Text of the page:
I do have some concerns and Joshua does point out a few in his article.  What will the form factor be towards the end of 2013 when it comes out?  Will it be even more minimal?  How does the voice commands work in loud situations like walking on the street or say even a concert?  What’s the price going to be?  $1500 as was the beta? How will the connection work with devices like the Windows Phone 8?  Should I switch to an Android device to have the “ecosystem”?, Will the device come with a 3G/LTE chip or will it just require a smartphone still? The list could go on but as Google has pointed out with the Explorer beta they will be updating it monthly which is nice to hear.

I’ve got a pretty good self image so I’m not worried about what I look like and having people stare at me.  Heck it will probably be a great conversation starter and I love a good conversation with real human beings.  Wearable technology is coming and will only get better as time goes on, it will get smaller, it will be less visible and it will be more feature rich to the point we probably won’t even need devices like the iPhone, Android or Windows Phone.

Its to bad Google only opened up their Explorer Beta (#ifihadglass) to US residents because I would have loved to test this out and blogged about my experience.

If you want to follow the buzz be sure to check out these following resources.


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3 Responses to Google Glass–Wearable Tech

  1. Gene Delitzoy says:

    I think one of the most exciting things consumer and even business wise will be pictures/video’s, how many times have you had to reach for a camera or cell phone and lose the moment, one because your looking for a phone instead of enjoying it or two because it takes to long.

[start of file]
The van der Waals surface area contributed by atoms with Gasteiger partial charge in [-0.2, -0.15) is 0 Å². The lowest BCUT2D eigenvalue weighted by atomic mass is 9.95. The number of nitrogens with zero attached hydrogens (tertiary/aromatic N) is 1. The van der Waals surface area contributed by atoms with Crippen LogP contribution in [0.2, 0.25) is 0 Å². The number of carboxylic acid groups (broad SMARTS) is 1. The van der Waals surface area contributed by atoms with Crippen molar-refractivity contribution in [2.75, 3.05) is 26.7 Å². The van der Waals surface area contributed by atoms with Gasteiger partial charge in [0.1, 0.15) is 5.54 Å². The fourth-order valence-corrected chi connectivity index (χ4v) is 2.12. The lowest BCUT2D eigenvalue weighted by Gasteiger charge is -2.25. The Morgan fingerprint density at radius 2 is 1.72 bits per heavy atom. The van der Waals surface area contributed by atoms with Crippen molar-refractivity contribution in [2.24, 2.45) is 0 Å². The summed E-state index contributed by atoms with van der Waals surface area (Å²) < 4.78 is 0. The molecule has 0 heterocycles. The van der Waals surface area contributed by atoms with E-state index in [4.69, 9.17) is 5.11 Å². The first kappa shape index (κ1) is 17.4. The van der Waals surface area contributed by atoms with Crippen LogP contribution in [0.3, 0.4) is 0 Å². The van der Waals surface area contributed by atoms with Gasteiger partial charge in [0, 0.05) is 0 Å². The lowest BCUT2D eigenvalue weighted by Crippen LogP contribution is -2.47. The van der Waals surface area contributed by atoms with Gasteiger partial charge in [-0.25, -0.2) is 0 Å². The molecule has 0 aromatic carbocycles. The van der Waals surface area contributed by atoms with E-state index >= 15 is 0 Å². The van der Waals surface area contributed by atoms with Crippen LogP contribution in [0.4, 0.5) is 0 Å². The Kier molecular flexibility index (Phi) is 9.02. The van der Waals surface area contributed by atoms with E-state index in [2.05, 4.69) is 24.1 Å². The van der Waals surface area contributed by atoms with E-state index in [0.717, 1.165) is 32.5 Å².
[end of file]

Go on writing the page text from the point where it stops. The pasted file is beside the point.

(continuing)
I can see this type of thing having great application and transformational change for law enforcement and health care, along with a lot of businesses.

    I think it will accelerate a lot of changes in how we interact, do business, exchange information and accountability that started with the cell phone.

    Privacy is going to be a big concern, and also take a look in any restaurant lately, usually half the table is looking down at their phones with everyone having disjointed conversations. Now at least if someone pulls out their cell phone you can tell they aren’t paying a attention, I think this type of tech will expound that. Some times I think it might be a good idea to have a pub with a no cell phone rule, bring back lots of the debates and games people used to do 🙂

    • Shaun says:

      Yeah I’m curious as well to see if this solves the problem of disjointed conversations or if different problems arise. The article from Verge also brings up a good point on etiquette as taking video is much easier and starts crossing that what is acceptable line. A new era is coming along with it a whole new set of etiquette. However do people really even follow proper cell/smartphone etiquette? Look how long it’s taken people to not use phones in a movie theatre. New challenges, but that’s what the world is about right?

  2. Pingback: NEST Thermostat–Internet of Everything | Strategic IT